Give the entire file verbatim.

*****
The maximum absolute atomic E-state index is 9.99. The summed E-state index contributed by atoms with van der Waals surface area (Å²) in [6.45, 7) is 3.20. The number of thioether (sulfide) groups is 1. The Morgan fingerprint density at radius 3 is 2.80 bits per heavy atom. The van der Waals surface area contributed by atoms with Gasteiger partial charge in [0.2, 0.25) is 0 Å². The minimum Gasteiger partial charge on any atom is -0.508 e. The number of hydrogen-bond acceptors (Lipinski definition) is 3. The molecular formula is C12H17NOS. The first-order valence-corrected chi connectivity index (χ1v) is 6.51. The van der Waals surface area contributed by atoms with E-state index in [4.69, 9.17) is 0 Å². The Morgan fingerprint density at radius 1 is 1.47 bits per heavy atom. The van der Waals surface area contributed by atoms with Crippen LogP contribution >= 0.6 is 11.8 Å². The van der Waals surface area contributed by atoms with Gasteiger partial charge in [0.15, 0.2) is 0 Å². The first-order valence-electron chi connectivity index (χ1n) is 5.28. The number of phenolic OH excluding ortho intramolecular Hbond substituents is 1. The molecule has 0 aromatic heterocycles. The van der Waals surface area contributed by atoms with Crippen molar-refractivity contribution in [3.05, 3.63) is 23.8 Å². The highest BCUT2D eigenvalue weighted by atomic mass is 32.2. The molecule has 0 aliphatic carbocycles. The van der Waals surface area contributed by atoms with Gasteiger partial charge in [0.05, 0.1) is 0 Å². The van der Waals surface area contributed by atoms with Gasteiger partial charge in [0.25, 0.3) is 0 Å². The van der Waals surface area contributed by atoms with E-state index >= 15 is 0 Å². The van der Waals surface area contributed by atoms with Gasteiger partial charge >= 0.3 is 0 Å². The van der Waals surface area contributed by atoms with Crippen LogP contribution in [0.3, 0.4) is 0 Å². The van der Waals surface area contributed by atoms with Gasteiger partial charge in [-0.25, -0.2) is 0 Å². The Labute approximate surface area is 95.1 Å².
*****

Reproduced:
The maximum absolute atomic E-state index is 9.99. The summed E-state index contributed by atoms with van der Waals surface area (Å²) in [6.45, 7) is 3.20. The number of thioether (sulfide) groups is 1. The Morgan fingerprint density at radius 3 is 2.80 bits per heavy atom. The van der Waals surface area contributed by atoms with Gasteiger partial charge in [0.2, 0.25) is 0 Å². The minimum Gasteiger partial charge on any atom is -0.508 e. The number of hydrogen-bond acceptors (Lipinski definition) is 3. The molecular formula is C12H17NOS. The first-order valence-corrected chi connectivity index (χ1v) is 6.51. The van der Waals surface area contributed by atoms with E-state index in [4.69, 9.17) is 0 Å². The Morgan fingerprint density at radius 1 is 1.47 bits per heavy atom. The van der Waals surface area contributed by atoms with Crippen LogP contribution >= 0.6 is 11.8 Å². The van der Waals surface area contributed by atoms with Gasteiger partial charge in [0.15, 0.2) is 0 Å². The first-order valence-electron chi connectivity index (χ1n) is 5.28. The number of phenolic OH excluding ortho intramolecular Hbond substituents is 1. The molecule has 0 aromatic heterocycles. The van der Waals surface area contributed by atoms with Crippen molar-refractivity contribution in [3.05, 3.63) is 23.8 Å². The highest BCUT2D eigenvalue weighted by atomic mass is 32.2. The molecule has 0 aliphatic carbocycles. The van der Waals surface area contributed by atoms with Gasteiger partial charge in [0.05, 0.1) is 0 Å². The van der Waals surface area contributed by atoms with Gasteiger partial charge in [0.25, 0.3) is 0 Å². The van der Waals surface area contributed by atoms with E-state index >= 15 is 0 Å². The van der Waals surface area contributed by atoms with Gasteiger partial charge >= 0.3 is 0 Å². The van der Waals surface area contributed by atoms with Crippen LogP contribution in [0.3, 0.4) is 0 Å². The van der Waals surface area contributed by atoms with Gasteiger partial charge in [-0.25, -0.2) is 0 Å². The Labute approximate surface area is 95.1 Å².